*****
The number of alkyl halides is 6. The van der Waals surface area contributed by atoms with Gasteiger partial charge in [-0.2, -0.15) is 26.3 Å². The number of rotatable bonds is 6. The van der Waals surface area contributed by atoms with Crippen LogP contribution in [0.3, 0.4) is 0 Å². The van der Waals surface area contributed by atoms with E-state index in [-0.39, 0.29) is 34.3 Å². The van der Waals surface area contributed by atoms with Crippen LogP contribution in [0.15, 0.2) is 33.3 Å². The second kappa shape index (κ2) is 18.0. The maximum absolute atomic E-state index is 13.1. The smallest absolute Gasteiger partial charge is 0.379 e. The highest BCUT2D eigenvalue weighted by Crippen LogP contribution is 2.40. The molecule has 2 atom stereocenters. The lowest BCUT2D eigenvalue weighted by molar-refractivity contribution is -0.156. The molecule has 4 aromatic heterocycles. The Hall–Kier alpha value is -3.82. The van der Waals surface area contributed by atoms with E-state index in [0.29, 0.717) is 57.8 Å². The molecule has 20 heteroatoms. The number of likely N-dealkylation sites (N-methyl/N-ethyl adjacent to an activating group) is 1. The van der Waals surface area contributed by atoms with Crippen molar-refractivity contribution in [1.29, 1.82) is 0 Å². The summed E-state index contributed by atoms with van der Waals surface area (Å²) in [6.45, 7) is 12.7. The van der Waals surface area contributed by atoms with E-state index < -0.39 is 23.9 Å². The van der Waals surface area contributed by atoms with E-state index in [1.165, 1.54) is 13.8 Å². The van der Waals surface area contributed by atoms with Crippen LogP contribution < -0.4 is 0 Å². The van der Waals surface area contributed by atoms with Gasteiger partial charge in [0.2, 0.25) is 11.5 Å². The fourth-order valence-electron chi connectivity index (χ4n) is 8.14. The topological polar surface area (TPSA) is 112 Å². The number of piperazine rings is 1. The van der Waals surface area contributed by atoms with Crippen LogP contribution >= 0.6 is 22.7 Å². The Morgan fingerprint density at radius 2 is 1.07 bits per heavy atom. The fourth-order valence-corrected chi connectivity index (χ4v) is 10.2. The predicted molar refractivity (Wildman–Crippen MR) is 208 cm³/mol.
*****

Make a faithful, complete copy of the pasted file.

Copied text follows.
The number of alkyl halides is 6. The van der Waals surface area contributed by atoms with Gasteiger partial charge in [-0.2, -0.15) is 26.3 Å². The number of rotatable bonds is 6. The van der Waals surface area contributed by atoms with Crippen LogP contribution in [0.3, 0.4) is 0 Å². The van der Waals surface area contributed by atoms with E-state index in [-0.39, 0.29) is 34.3 Å². The van der Waals surface area contributed by atoms with Crippen LogP contribution in [0.15, 0.2) is 33.3 Å². The second kappa shape index (κ2) is 18.0. The maximum absolute atomic E-state index is 13.1. The smallest absolute Gasteiger partial charge is 0.379 e. The highest BCUT2D eigenvalue weighted by Crippen LogP contribution is 2.40. The molecule has 2 atom stereocenters. The lowest BCUT2D eigenvalue weighted by molar-refractivity contribution is -0.156. The molecule has 4 aromatic heterocycles. The Hall–Kier alpha value is -3.82. The van der Waals surface area contributed by atoms with E-state index in [0.29, 0.717) is 57.8 Å². The molecule has 20 heteroatoms. The number of likely N-dealkylation sites (N-methyl/N-ethyl adjacent to an activating group) is 1. The van der Waals surface area contributed by atoms with Crippen molar-refractivity contribution in [1.29, 1.82) is 0 Å². The summed E-state index contributed by atoms with van der Waals surface area (Å²) in [6.45, 7) is 12.7. The van der Waals surface area contributed by atoms with E-state index < -0.39 is 23.9 Å². The van der Waals surface area contributed by atoms with E-state index in [1.165, 1.54) is 13.8 Å². The van der Waals surface area contributed by atoms with Crippen LogP contribution < -0.4 is 0 Å². The van der Waals surface area contributed by atoms with Gasteiger partial charge in [0.2, 0.25) is 11.5 Å². The fourth-order valence-electron chi connectivity index (χ4n) is 8.14. The topological polar surface area (TPSA) is 112 Å². The number of piperazine rings is 1. The van der Waals surface area contributed by atoms with Crippen LogP contribution >= 0.6 is 22.7 Å². The Morgan fingerprint density at radius 2 is 1.07 bits per heavy atom. The fourth-order valence-corrected chi connectivity index (χ4v) is 10.2. The predicted molar refractivity (Wildman–Crippen MR) is 208 cm³/mol.